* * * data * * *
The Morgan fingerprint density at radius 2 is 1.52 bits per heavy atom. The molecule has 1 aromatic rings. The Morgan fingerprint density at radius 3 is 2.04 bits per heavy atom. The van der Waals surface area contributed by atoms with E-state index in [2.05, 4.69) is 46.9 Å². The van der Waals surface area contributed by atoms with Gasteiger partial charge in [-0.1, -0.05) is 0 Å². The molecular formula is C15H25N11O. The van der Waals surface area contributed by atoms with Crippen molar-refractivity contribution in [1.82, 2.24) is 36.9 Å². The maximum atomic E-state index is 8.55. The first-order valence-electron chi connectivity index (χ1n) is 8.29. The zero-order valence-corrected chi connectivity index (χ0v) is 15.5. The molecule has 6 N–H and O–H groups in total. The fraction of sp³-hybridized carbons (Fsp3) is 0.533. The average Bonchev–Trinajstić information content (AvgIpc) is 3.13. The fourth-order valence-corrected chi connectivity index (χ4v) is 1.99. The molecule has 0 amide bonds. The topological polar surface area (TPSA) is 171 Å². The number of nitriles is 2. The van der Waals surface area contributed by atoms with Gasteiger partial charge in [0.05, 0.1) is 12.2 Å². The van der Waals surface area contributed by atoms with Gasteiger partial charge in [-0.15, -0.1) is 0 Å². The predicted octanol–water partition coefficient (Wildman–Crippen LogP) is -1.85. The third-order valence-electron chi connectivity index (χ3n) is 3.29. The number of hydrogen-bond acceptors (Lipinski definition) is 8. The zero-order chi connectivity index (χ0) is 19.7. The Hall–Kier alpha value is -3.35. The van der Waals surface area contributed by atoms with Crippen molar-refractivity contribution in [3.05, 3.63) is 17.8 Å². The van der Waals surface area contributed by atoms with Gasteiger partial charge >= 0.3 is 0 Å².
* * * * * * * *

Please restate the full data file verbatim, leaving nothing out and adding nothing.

The Morgan fingerprint density at radius 2 is 1.52 bits per heavy atom. The molecule has 1 aromatic rings. The Morgan fingerprint density at radius 3 is 2.04 bits per heavy atom. The van der Waals surface area contributed by atoms with E-state index in [2.05, 4.69) is 46.9 Å². The van der Waals surface area contributed by atoms with Gasteiger partial charge in [-0.1, -0.05) is 0 Å². The molecular formula is C15H25N11O. The van der Waals surface area contributed by atoms with Crippen molar-refractivity contribution in [1.82, 2.24) is 36.9 Å². The maximum atomic E-state index is 8.55. The first-order valence-electron chi connectivity index (χ1n) is 8.29. The zero-order valence-corrected chi connectivity index (χ0v) is 15.5. The molecule has 6 N–H and O–H groups in total. The fraction of sp³-hybridized carbons (Fsp3) is 0.533. The average Bonchev–Trinajstić information content (AvgIpc) is 3.13. The fourth-order valence-corrected chi connectivity index (χ4v) is 1.99. The molecule has 0 amide bonds. The topological polar surface area (TPSA) is 171 Å². The number of nitriles is 2. The van der Waals surface area contributed by atoms with Gasteiger partial charge in [0.05, 0.1) is 12.2 Å². The van der Waals surface area contributed by atoms with Gasteiger partial charge in [-0.15, -0.1) is 0 Å². The predicted octanol–water partition coefficient (Wildman–Crippen LogP) is -1.85. The third-order valence-electron chi connectivity index (χ3n) is 3.29. The number of hydrogen-bond acceptors (Lipinski definition) is 8. The zero-order chi connectivity index (χ0) is 19.7. The Hall–Kier alpha value is -3.35. The van der Waals surface area contributed by atoms with Crippen molar-refractivity contribution in [3.05, 3.63) is 17.8 Å². The van der Waals surface area contributed by atoms with Gasteiger partial charge >= 0.3 is 0 Å².